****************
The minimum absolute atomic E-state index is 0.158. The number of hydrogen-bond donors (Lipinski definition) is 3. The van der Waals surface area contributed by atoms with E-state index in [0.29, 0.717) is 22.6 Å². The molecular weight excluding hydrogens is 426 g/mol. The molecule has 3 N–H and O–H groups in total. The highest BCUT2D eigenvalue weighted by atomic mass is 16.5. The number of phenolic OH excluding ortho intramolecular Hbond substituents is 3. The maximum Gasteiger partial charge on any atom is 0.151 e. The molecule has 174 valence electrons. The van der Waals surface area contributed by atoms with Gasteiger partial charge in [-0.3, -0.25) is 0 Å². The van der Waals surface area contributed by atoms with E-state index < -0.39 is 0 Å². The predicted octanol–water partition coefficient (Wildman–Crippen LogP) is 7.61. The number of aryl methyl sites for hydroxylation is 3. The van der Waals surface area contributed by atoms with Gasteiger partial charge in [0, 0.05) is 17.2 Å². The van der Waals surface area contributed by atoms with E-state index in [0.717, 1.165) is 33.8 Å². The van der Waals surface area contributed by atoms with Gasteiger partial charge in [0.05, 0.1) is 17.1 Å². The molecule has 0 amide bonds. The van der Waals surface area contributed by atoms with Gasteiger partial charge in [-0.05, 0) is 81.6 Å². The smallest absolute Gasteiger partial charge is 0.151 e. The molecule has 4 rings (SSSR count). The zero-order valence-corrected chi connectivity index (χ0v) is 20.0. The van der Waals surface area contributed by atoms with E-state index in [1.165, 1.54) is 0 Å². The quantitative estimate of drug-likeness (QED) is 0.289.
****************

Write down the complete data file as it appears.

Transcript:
The minimum absolute atomic E-state index is 0.158. The number of hydrogen-bond donors (Lipinski definition) is 3. The van der Waals surface area contributed by atoms with E-state index in [0.29, 0.717) is 22.6 Å². The molecular weight excluding hydrogens is 426 g/mol. The molecule has 3 N–H and O–H groups in total. The highest BCUT2D eigenvalue weighted by atomic mass is 16.5. The number of phenolic OH excluding ortho intramolecular Hbond substituents is 3. The maximum Gasteiger partial charge on any atom is 0.151 e. The molecule has 174 valence electrons. The van der Waals surface area contributed by atoms with Gasteiger partial charge in [-0.3, -0.25) is 0 Å². The van der Waals surface area contributed by atoms with E-state index < -0.39 is 0 Å². The predicted octanol–water partition coefficient (Wildman–Crippen LogP) is 7.61. The number of aryl methyl sites for hydroxylation is 3. The van der Waals surface area contributed by atoms with Gasteiger partial charge in [0, 0.05) is 17.2 Å². The van der Waals surface area contributed by atoms with E-state index in [0.717, 1.165) is 33.8 Å². The van der Waals surface area contributed by atoms with Gasteiger partial charge in [0.05, 0.1) is 17.1 Å². The molecule has 0 amide bonds. The van der Waals surface area contributed by atoms with Gasteiger partial charge in [-0.05, 0) is 81.6 Å². The smallest absolute Gasteiger partial charge is 0.151 e. The molecule has 4 rings (SSSR count). The zero-order valence-corrected chi connectivity index (χ0v) is 20.0. The van der Waals surface area contributed by atoms with E-state index in [1.165, 1.54) is 0 Å². The quantitative estimate of drug-likeness (QED) is 0.289.